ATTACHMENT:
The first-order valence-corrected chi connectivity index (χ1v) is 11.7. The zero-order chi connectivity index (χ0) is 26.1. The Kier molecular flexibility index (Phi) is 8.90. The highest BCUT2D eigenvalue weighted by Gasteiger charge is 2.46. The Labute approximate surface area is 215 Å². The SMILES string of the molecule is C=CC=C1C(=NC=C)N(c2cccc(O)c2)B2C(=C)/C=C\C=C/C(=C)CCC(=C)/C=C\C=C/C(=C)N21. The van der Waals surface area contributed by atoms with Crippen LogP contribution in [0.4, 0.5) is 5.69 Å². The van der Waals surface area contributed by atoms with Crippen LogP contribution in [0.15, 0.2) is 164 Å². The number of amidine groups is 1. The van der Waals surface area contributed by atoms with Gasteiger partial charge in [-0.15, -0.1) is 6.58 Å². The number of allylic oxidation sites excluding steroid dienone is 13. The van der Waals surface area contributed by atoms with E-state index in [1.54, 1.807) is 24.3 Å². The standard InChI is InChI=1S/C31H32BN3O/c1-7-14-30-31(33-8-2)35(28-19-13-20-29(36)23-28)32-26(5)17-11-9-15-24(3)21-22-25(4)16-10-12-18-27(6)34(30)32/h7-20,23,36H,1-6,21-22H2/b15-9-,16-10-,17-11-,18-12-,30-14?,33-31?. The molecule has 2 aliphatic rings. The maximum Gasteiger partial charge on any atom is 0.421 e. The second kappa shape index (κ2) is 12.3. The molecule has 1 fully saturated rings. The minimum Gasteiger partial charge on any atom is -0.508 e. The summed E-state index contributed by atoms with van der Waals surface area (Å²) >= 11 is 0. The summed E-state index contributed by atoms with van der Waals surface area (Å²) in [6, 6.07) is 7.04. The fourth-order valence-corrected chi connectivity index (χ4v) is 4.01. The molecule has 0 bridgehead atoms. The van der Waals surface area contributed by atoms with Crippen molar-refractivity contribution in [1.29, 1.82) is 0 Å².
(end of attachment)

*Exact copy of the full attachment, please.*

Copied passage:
The first-order valence-corrected chi connectivity index (χ1v) is 11.7. The zero-order chi connectivity index (χ0) is 26.1. The Kier molecular flexibility index (Phi) is 8.90. The highest BCUT2D eigenvalue weighted by Gasteiger charge is 2.46. The Labute approximate surface area is 215 Å². The SMILES string of the molecule is C=CC=C1C(=NC=C)N(c2cccc(O)c2)B2C(=C)/C=C\C=C/C(=C)CCC(=C)/C=C\C=C/C(=C)N21. The van der Waals surface area contributed by atoms with Crippen LogP contribution in [0.4, 0.5) is 5.69 Å². The van der Waals surface area contributed by atoms with Crippen LogP contribution in [0.15, 0.2) is 164 Å². The number of amidine groups is 1. The van der Waals surface area contributed by atoms with Gasteiger partial charge in [-0.15, -0.1) is 6.58 Å². The number of allylic oxidation sites excluding steroid dienone is 13. The van der Waals surface area contributed by atoms with E-state index in [1.54, 1.807) is 24.3 Å². The standard InChI is InChI=1S/C31H32BN3O/c1-7-14-30-31(33-8-2)35(28-19-13-20-29(36)23-28)32-26(5)17-11-9-15-24(3)21-22-25(4)16-10-12-18-27(6)34(30)32/h7-20,23,36H,1-6,21-22H2/b15-9-,16-10-,17-11-,18-12-,30-14?,33-31?. The molecule has 2 aliphatic rings. The maximum Gasteiger partial charge on any atom is 0.421 e. The second kappa shape index (κ2) is 12.3. The molecule has 1 fully saturated rings. The minimum Gasteiger partial charge on any atom is -0.508 e. The summed E-state index contributed by atoms with van der Waals surface area (Å²) >= 11 is 0. The summed E-state index contributed by atoms with van der Waals surface area (Å²) in [6, 6.07) is 7.04. The fourth-order valence-corrected chi connectivity index (χ4v) is 4.01. The molecule has 0 bridgehead atoms. The van der Waals surface area contributed by atoms with Crippen molar-refractivity contribution in [1.29, 1.82) is 0 Å².